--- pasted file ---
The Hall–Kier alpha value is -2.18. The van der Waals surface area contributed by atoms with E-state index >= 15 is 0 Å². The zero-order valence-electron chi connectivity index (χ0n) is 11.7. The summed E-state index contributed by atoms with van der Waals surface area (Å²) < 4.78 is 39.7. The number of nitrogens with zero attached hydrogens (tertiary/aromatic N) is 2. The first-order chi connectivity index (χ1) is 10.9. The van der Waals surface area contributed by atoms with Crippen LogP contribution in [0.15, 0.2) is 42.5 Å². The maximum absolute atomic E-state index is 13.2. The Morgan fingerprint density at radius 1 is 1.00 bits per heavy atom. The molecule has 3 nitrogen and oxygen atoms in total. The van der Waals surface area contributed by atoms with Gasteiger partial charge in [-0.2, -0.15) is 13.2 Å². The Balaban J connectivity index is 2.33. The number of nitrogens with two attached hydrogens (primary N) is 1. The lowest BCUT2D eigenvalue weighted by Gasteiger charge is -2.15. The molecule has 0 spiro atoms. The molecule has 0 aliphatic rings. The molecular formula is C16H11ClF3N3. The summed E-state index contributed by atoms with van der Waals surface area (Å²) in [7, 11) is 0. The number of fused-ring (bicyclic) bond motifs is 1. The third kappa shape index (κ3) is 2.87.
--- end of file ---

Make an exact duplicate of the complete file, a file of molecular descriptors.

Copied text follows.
The Hall–Kier alpha value is -2.18. The van der Waals surface area contributed by atoms with E-state index >= 15 is 0 Å². The zero-order valence-electron chi connectivity index (χ0n) is 11.7. The summed E-state index contributed by atoms with van der Waals surface area (Å²) < 4.78 is 39.7. The number of nitrogens with zero attached hydrogens (tertiary/aromatic N) is 2. The first-order chi connectivity index (χ1) is 10.9. The van der Waals surface area contributed by atoms with Crippen LogP contribution in [0.15, 0.2) is 42.5 Å². The maximum absolute atomic E-state index is 13.2. The Morgan fingerprint density at radius 1 is 1.00 bits per heavy atom. The molecule has 3 nitrogen and oxygen atoms in total. The van der Waals surface area contributed by atoms with Gasteiger partial charge in [-0.2, -0.15) is 13.2 Å². The Balaban J connectivity index is 2.33. The number of nitrogens with two attached hydrogens (primary N) is 1. The lowest BCUT2D eigenvalue weighted by Gasteiger charge is -2.15. The molecule has 0 spiro atoms. The molecule has 0 aliphatic rings. The molecular formula is C16H11ClF3N3. The summed E-state index contributed by atoms with van der Waals surface area (Å²) in [7, 11) is 0. The number of fused-ring (bicyclic) bond motifs is 1. The third kappa shape index (κ3) is 2.87.